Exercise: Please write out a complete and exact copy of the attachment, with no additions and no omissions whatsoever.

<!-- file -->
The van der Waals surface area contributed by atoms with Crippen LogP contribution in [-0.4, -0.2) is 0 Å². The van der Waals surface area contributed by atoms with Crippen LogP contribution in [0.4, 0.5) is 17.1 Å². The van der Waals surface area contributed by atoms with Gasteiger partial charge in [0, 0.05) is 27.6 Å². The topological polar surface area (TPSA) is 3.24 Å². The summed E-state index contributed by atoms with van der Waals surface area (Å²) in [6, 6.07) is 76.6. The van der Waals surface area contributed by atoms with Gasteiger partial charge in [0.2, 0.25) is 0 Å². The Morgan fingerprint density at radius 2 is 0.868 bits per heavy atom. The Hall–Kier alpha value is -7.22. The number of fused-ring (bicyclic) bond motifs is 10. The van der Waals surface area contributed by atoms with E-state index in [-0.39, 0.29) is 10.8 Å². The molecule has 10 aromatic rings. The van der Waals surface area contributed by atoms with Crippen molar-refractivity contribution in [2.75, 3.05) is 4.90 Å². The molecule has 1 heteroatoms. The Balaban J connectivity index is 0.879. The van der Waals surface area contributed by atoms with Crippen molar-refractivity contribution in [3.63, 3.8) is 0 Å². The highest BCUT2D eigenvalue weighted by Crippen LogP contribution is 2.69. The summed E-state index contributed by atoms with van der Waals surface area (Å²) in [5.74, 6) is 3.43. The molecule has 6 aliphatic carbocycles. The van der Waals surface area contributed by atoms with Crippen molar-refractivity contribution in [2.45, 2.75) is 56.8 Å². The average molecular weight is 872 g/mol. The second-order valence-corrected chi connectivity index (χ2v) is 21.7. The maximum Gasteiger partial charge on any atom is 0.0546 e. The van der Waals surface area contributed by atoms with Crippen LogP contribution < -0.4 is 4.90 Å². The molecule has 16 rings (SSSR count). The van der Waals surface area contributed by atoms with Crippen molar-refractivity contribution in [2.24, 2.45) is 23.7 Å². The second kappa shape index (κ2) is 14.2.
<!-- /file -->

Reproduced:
The van der Waals surface area contributed by atoms with Crippen LogP contribution in [-0.4, -0.2) is 0 Å². The van der Waals surface area contributed by atoms with Crippen LogP contribution in [0.4, 0.5) is 17.1 Å². The van der Waals surface area contributed by atoms with Gasteiger partial charge in [0, 0.05) is 27.6 Å². The topological polar surface area (TPSA) is 3.24 Å². The summed E-state index contributed by atoms with van der Waals surface area (Å²) in [6, 6.07) is 76.6. The van der Waals surface area contributed by atoms with Gasteiger partial charge in [0.2, 0.25) is 0 Å². The Morgan fingerprint density at radius 2 is 0.868 bits per heavy atom. The Hall–Kier alpha value is -7.22. The number of fused-ring (bicyclic) bond motifs is 10. The van der Waals surface area contributed by atoms with E-state index in [-0.39, 0.29) is 10.8 Å². The molecule has 10 aromatic rings. The van der Waals surface area contributed by atoms with Crippen molar-refractivity contribution in [2.75, 3.05) is 4.90 Å². The molecule has 1 heteroatoms. The Balaban J connectivity index is 0.879. The van der Waals surface area contributed by atoms with Crippen molar-refractivity contribution in [3.63, 3.8) is 0 Å². The highest BCUT2D eigenvalue weighted by Crippen LogP contribution is 2.69. The summed E-state index contributed by atoms with van der Waals surface area (Å²) in [5.74, 6) is 3.43. The molecule has 6 aliphatic carbocycles. The van der Waals surface area contributed by atoms with Crippen molar-refractivity contribution in [2.45, 2.75) is 56.8 Å². The average molecular weight is 872 g/mol. The second-order valence-corrected chi connectivity index (χ2v) is 21.7. The maximum Gasteiger partial charge on any atom is 0.0546 e. The van der Waals surface area contributed by atoms with Crippen LogP contribution < -0.4 is 4.90 Å². The molecule has 16 rings (SSSR count). The van der Waals surface area contributed by atoms with Crippen molar-refractivity contribution in [2.24, 2.45) is 23.7 Å². The second kappa shape index (κ2) is 14.2.